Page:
Looking back over the history of religious thought, it’s clear that for believers in God, there is a dividing line between Deists (those who believe in a creator God who put the rules of the universe in place and let it go) and Theists (those who believe in the creator God but also that he is constantly interfering in our world). Although I’m an atheist, I’m sympathetic to the Deistic notion of God. Before Darwin and Einstein and modern science, people like James Madison and Thomas Jefferson thought Deism was reasonable and who am I to argue? But Deism and atheism are not that far apart in the fact that neither believes there’s an eye in the sky recording our lives and that death is the end for living beings. No afterlife.
Theists have a problem with their beliefs in both a creator God and an intrusive God both being the same God.
If Theism is true, how could any scientist trust his results? The scientist is measuring some physical phenomenon while God’s over there making mischief with physical laws. I actually heard a Christian scientist say that he goes out of his way to avoid praying for his patients when they are testing the efficacy of a new drug because God’s healing might skew the natural results. But that’s exactly my point. The potency of science lies in the fact that I can do an experiment in my lab, find some results, publish those results, and anyone else with a matching experiment should be able to reproduce those same results. And furthermore, we should be able to make predictions based on this experiment. But this wouldn’t be the case if God was constantly interfering with physical laws. Aron Ra in a debate with Ray Comfort had a good quote on this: “Whenever God reaches his hand into this plane he should pull it out dripping with physics.”
If Theism is true, God is constantly healing the sick. But he’s very finicky about who he will heal and how. Most of the time, he seems to heal people in the exact proportion that they recover naturally. Also, you do have to ask why amputees are off limits to God. His healing isn’t subject to testing either. If there was a Theistic God constantly healing people, don’t you think we would be able to measure that? After all, he’s intruding into our world. There should be some experimental way to discover him doing it. Why wouldn’t he want that? There have been some double blind experiments testing the efficacy of prayer (and take a wild guess how it came out). I listened to an utterly hilarious podcast episode of Unbelievable where the Christian claimed that his prayer had initiated creation of a missing lung. But when pressed (I’m not making this up), the doctor who witnessed it was dead and the fax was too difficult to see anymore. Listen here for a good laugh when the healer is confronted with having to document his claim.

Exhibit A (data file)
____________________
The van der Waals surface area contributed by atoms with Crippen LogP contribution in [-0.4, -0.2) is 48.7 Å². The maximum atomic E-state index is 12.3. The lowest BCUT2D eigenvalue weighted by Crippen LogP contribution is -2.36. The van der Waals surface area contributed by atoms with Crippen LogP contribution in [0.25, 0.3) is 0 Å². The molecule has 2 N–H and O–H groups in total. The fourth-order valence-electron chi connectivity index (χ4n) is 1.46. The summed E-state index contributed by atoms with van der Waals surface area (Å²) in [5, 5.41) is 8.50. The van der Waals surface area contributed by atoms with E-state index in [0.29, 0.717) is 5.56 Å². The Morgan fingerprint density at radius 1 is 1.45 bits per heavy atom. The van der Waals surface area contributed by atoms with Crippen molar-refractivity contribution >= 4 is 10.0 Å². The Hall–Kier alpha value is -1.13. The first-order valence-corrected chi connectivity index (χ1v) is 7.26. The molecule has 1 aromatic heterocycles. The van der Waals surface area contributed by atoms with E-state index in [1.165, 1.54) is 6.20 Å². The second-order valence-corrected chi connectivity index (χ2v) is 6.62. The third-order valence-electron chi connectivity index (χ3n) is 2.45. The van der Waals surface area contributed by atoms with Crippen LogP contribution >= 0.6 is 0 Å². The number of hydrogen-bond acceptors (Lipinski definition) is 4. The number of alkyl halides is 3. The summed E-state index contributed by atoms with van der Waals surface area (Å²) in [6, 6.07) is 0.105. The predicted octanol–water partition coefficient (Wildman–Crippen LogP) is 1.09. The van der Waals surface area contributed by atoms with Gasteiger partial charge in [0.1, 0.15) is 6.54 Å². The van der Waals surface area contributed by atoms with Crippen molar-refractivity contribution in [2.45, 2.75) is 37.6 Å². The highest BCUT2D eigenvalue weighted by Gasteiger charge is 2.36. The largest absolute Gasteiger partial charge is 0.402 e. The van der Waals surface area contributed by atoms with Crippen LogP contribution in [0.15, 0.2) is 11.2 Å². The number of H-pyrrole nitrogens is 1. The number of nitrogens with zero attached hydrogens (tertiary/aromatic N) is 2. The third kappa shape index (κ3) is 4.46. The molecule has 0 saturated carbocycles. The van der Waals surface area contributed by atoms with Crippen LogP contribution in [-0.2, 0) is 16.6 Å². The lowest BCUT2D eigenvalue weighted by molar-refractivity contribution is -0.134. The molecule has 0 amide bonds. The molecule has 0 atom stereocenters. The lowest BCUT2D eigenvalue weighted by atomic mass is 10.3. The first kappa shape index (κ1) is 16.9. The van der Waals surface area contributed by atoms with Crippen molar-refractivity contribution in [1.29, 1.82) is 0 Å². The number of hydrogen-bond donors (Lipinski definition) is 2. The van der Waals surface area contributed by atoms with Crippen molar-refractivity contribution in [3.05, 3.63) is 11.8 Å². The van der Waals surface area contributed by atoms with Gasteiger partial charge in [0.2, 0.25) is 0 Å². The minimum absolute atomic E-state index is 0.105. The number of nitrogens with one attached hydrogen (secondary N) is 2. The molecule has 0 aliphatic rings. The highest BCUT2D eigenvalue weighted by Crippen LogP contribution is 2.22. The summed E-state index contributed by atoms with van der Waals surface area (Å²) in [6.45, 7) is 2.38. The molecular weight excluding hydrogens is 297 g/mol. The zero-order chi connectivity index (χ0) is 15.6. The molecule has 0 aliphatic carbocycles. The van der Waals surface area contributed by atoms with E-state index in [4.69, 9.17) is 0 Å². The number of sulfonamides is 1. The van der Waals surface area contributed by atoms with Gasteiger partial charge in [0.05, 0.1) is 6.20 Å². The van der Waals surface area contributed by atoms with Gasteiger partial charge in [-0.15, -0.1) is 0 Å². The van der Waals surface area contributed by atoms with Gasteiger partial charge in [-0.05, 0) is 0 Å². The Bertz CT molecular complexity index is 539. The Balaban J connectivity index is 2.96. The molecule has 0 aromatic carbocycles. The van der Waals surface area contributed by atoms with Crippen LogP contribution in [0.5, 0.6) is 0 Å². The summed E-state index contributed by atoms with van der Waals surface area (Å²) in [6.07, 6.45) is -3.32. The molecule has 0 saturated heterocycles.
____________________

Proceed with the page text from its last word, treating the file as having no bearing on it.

If Theism is true, God is moving cars around on the roads like a child playing with matchbox cars. Whenever I hear someone claiming that God did something to their car to save them in an accident, I always think about all the traffic cameras there are at intersections. I would expect there would be loads of video over time showing cars swerving around against the driver’s will because God is taking the wheel literally. In reality, when God takes the wheel, we get the same result as if he hadn’t.
Problem of Evil
If Theism is true, God is constantly deciding on where to intervene. He’s causing hurricanes to punish homosexuals. He’s causing someone to miss their plane which later crashed. He’s helping people find their car keys. But even when I was a believer, I saw the Van Dam trial of the child rape and murder and couldn’t reconcile a God who could intervene skipping intervening in these cases. Christians have a quick answer to this. All the evil in the world is because of Adam’s sin and free will. But as usual, most of the apologetic arguments adult Christians make are the same simple ones they learned as a child in Sunday school. They treat “evil in the world” as what humans do to other humans but there is all kinds of evil – horrible childhood cancers, children born with 2 heads, no brain, heart defects, etc. The reason the childish Sunday school answer doesn’t work is because believers are claiming via Theism that God is constantly intervening in our world. So the next question has to be, “What is his criteria for intervention and non-intervention?” And the follow-on question: “If you were all powerful, wouldn’t you intervene where he hasn’t?”
If Theism is true, God is an incompetent designer. He created everything we see and knew how it would play out and yet he still feels the need to tinker in his creation. Wouldn’t it make a lot more sense for him to build the universe to run successfully without him? Imagine you’re a omniscient, all powerful car maker and you say to yourself, “I sure do love building cars but what I really love is having them break down on the side of the road where I have to get out my toolbox and work on them.”